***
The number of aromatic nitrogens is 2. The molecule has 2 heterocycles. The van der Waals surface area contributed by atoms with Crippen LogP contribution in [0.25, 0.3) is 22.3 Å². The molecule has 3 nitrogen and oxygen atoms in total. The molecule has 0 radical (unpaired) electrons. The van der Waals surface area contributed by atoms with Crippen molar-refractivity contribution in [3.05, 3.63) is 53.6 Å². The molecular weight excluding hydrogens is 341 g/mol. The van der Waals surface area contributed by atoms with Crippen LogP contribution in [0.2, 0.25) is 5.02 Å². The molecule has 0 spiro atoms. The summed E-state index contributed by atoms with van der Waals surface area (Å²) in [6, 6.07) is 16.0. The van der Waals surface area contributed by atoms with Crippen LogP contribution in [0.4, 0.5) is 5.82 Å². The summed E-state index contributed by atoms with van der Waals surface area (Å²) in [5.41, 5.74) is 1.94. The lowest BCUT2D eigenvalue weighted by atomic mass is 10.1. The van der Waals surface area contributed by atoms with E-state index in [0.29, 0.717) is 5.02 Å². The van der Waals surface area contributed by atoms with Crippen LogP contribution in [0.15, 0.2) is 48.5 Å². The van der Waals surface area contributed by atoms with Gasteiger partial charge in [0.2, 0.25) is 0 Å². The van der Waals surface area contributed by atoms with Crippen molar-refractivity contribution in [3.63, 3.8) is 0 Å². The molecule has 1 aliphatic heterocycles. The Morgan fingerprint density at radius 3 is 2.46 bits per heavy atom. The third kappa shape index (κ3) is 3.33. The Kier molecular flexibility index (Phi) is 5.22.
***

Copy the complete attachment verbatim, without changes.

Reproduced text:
The number of aromatic nitrogens is 2. The molecule has 2 heterocycles. The van der Waals surface area contributed by atoms with Crippen LogP contribution in [0.25, 0.3) is 22.3 Å². The molecule has 3 nitrogen and oxygen atoms in total. The molecule has 0 radical (unpaired) electrons. The van der Waals surface area contributed by atoms with Crippen molar-refractivity contribution in [3.05, 3.63) is 53.6 Å². The molecular weight excluding hydrogens is 341 g/mol. The van der Waals surface area contributed by atoms with Crippen LogP contribution in [0.2, 0.25) is 5.02 Å². The molecule has 0 spiro atoms. The summed E-state index contributed by atoms with van der Waals surface area (Å²) in [6, 6.07) is 16.0. The van der Waals surface area contributed by atoms with Crippen LogP contribution in [0.4, 0.5) is 5.82 Å². The summed E-state index contributed by atoms with van der Waals surface area (Å²) in [5.41, 5.74) is 1.94. The lowest BCUT2D eigenvalue weighted by atomic mass is 10.1. The van der Waals surface area contributed by atoms with E-state index in [0.29, 0.717) is 5.02 Å². The van der Waals surface area contributed by atoms with Crippen LogP contribution in [0.15, 0.2) is 48.5 Å². The van der Waals surface area contributed by atoms with Gasteiger partial charge in [0.2, 0.25) is 0 Å². The van der Waals surface area contributed by atoms with Crippen molar-refractivity contribution in [3.63, 3.8) is 0 Å². The molecule has 1 aliphatic heterocycles. The Morgan fingerprint density at radius 3 is 2.46 bits per heavy atom. The third kappa shape index (κ3) is 3.33. The Kier molecular flexibility index (Phi) is 5.22.